As regards the submission by Counsel at the close of the Crown’s case that there was no case to answer we are of opinion that the learned trial Judge was justified in finding that there was a prima facie case to’ answer. Even if we did not agree we are of opinion that the Judge, having given his ruling, it was then for the defence to decide what course to adopt.

Mr. Quist has referred us to the case of Rex v. Joiner (1) and to the dictum of Darling, J., at p. 66. This case was considered by West African Court of Appeal in the case of Rex v. Akinpelu Ajani & Ors. (2). In his judgment, Kingdon, C. J., reviewed the English cases (R. v. George (3) ; R. v. Power (4) ; R. v. Pearson (5); R. v. Jackson (6) ; R. v. Fraser (7) none of which followed-the decision of R. v. Joiner (1)). The state of the law on this point as in the year 1936 is set out by Kingdon, C. J., in his judgment at p. 7.

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As regards the question of privilege learned Counsel for the appellanthas referred us to certain English cases but in view of the decision of the Privy Council in R. v. Wallace-Johnson (8) at p .59 et seq. we propose confining ourselves to the Criminal Code of the Colony.

Section 250 reads :-

” Any publication of defamatory matter concerning a person is unlawful within the meaning of this Title, unless it is privileged on one of the grounds mentioned in this Title.”

Section 251 lays down what matters are absolutely privileged. Section 252 lays down:—

“a publication of defamatory matter is privileged, on condition that it was published in good faith, in any of the following cases, namely “

then follow ten sub-sections, the tenth being the one whose protection the appellant seeks—this reads:—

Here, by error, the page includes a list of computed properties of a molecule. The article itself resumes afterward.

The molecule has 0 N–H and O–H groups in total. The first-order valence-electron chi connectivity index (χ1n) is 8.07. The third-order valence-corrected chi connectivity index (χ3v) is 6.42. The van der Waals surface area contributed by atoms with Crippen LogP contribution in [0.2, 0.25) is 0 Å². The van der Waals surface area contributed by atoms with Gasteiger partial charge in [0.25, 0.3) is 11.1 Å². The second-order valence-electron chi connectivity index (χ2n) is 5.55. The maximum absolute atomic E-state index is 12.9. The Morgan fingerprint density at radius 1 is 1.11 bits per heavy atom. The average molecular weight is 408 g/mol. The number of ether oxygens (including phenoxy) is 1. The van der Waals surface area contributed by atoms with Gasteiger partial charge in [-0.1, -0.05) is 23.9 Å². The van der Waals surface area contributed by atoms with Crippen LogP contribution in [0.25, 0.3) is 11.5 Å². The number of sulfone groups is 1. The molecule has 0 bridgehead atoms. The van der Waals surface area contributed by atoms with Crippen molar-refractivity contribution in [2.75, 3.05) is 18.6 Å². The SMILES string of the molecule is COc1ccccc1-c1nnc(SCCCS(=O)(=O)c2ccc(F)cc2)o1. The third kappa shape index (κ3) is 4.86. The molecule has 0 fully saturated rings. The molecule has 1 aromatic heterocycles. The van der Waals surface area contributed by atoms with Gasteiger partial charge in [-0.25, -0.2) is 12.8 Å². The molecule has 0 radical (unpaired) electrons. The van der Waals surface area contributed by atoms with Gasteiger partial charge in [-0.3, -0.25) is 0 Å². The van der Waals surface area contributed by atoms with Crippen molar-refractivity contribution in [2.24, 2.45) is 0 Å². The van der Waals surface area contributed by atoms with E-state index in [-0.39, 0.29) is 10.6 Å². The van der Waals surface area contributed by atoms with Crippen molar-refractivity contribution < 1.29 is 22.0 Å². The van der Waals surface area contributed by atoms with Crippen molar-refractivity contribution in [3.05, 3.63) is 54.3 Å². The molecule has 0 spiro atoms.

” (10) If the matter is published in good faith for the protection of the rights or interests of the person who publishes it, or of the person to whom it is published, or of some person in whom the person to whom it is published is interested.”

It is to be noted that the publication must be ” in good faith ” and section 253
ays it down that ” a publication of defamatory matter shall not be deemed to

have been made in good faith by a person, within the meaning of the last preceding section, if it is made to appear either:—

  1. ; or
  2. That the matter was untrue, and that he published it without having taken reasonable care to ascertain whether it was true or false “.
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The learned trial Judge found that the matter published was untrue and that the appellant did not exercise such skill and precaution as was reasonably necessary in the circumstances in trying to find out if it were true or false before he published it. It is true that the appellant appears to have made some sort of enquiries from Tettey, Schandorf and Akpan but such enquiry was purely ex park and no attempt was made—perhaps could not be made taking the time factor into consideration—to get the other side of the picture from the Authorities or from Mr. Reeve himself before publication. It must be noted that these enquiries did not bring to light the fact that the name of the Public Officer concerned or his rank were misreported by Tettey.

In our opinion the learned Judge was fully justified in arriving at his findings of fact and such findings are supported by the evidence in the case as a whole.

The Editor of a newspaper has a very great responsibility towards the public but also towards the private individual and should take every precaution to verify matter he proposes publishing. If he fails in these precautions through negligence or recklessness he does so at his own peril if the matter he publishes is defamatory to the individual.

The appeal is dismissed.


Appeal dismissed.